People Obsess More About How Breakups Happen Than Why

Megan Charles

Do you remember the infamous post-it breakup on Sex and the City when Berger dumped the fictional Prada-wearing protagonist of the show?

Berger is gone by dawn after weeks of rocky relationship terrain between the two writers, leaving Carrie his version of a Dear John letter, a post-it note which simply states, "I'm sorry, I can't. Don't hate me."

Throughout the entire following episode Carrie obsesses about the circumstances of the post-it breakup, but she never really analyzes why, albeit in a crummy way, other than to assume the ex didn't want to endure the uncomfortable breakup conversation.

After seeing Carrie awkwardly erupt on his friends in public, we can all see why Berger was more inclined to leave a note.

Instead, Carrie uses the scrap of yellow paper as an excuse to go out partying with her friends while licking her wounds and nearly gets arrested for smoking pot in plain view of the cops.

A study out of Indiana University's College of Arts and Sciences observed a similar trend in participating undergraduates, finding many of them focused more on the conditions of the separation, the medium used when recalling their breakups, but not so much what led up to the division.

Ilana Gershon – an associate professor in the Department of Communication and Culture at Indiana University's College of Arts and Sciences – looked at how modern people breakup with their partners, a digital milieu of texts, emails, Skype, and social media. Although face-to-face breakups were considered best form in her opinion, Gershon found text messaging was the most popular method of breakup in the US.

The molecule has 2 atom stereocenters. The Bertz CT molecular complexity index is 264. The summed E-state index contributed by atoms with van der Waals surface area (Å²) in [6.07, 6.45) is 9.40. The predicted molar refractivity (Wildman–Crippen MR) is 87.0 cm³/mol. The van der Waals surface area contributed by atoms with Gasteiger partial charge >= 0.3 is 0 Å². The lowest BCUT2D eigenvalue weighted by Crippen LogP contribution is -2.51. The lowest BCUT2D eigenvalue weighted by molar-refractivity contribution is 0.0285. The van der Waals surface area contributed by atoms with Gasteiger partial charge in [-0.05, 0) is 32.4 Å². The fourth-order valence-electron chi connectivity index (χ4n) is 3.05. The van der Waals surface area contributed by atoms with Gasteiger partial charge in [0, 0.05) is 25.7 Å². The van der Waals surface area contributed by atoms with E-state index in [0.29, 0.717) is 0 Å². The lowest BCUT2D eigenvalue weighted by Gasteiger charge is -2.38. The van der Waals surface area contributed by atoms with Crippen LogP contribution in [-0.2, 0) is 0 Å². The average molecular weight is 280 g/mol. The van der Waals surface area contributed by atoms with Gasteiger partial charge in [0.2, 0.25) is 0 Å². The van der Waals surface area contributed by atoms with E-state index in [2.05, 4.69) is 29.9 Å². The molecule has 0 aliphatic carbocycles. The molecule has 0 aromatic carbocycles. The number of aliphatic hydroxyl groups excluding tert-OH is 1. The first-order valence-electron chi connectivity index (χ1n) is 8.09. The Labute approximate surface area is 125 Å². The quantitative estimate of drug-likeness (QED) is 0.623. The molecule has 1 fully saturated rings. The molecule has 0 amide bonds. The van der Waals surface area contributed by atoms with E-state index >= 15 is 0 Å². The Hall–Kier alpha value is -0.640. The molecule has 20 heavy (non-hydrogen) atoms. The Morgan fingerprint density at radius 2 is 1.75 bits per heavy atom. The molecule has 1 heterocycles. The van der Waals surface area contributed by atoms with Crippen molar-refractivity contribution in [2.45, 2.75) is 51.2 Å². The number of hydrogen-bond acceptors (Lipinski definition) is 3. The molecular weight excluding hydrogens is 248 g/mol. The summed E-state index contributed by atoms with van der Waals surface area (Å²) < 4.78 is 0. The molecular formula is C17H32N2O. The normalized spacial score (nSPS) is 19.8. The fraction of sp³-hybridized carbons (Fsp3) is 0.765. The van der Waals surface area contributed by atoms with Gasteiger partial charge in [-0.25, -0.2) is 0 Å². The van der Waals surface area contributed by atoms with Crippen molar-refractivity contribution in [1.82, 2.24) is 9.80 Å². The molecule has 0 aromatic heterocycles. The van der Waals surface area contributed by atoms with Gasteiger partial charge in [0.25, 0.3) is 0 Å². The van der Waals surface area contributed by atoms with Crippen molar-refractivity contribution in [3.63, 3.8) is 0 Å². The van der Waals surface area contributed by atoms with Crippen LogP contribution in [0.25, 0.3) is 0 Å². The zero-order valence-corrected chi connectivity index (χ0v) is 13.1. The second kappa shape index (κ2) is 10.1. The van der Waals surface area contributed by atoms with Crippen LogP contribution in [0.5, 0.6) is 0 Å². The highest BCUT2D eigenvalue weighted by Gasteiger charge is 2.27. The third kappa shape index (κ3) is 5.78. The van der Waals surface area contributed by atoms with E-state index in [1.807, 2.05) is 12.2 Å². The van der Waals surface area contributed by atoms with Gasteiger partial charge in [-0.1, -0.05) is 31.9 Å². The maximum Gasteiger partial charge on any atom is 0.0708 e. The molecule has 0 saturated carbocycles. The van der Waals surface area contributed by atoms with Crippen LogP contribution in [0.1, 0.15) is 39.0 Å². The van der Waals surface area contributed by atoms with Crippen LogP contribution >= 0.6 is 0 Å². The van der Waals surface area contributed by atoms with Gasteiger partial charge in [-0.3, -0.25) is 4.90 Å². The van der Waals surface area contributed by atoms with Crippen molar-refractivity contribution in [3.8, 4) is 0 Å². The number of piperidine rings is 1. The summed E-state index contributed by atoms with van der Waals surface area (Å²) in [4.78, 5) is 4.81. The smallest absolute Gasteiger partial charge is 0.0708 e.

Gershon, the author of The Breakup 2.0: Disconnecting Over New Media, claims that Facebook and other forms of social networking have radically changed the playing field of modern dating.

The associate professor interviewed 70 undergraduate college students who often use technology. The results, published in the journal Anthropology Today, found that, when the college students spoke about their breakups, the majority first described the medium used in the conversation rather than what was said, as well as the influence of social media (Facebook) on their relationship. We often see the unfortunate unraveling of relationships play out on Facebook walls.

Gershon compared ethnographic research in other locations, such as in Japan and Britain, where the breakup story, in contrast, primarily focused on justifying why the relationship had to end and less on the medium used.

Have you ever broken up with someone using a text, tweet, email, or Facebook message? If so, why did you avoid breaking up face-to-face?

[Image via Shutterstock]

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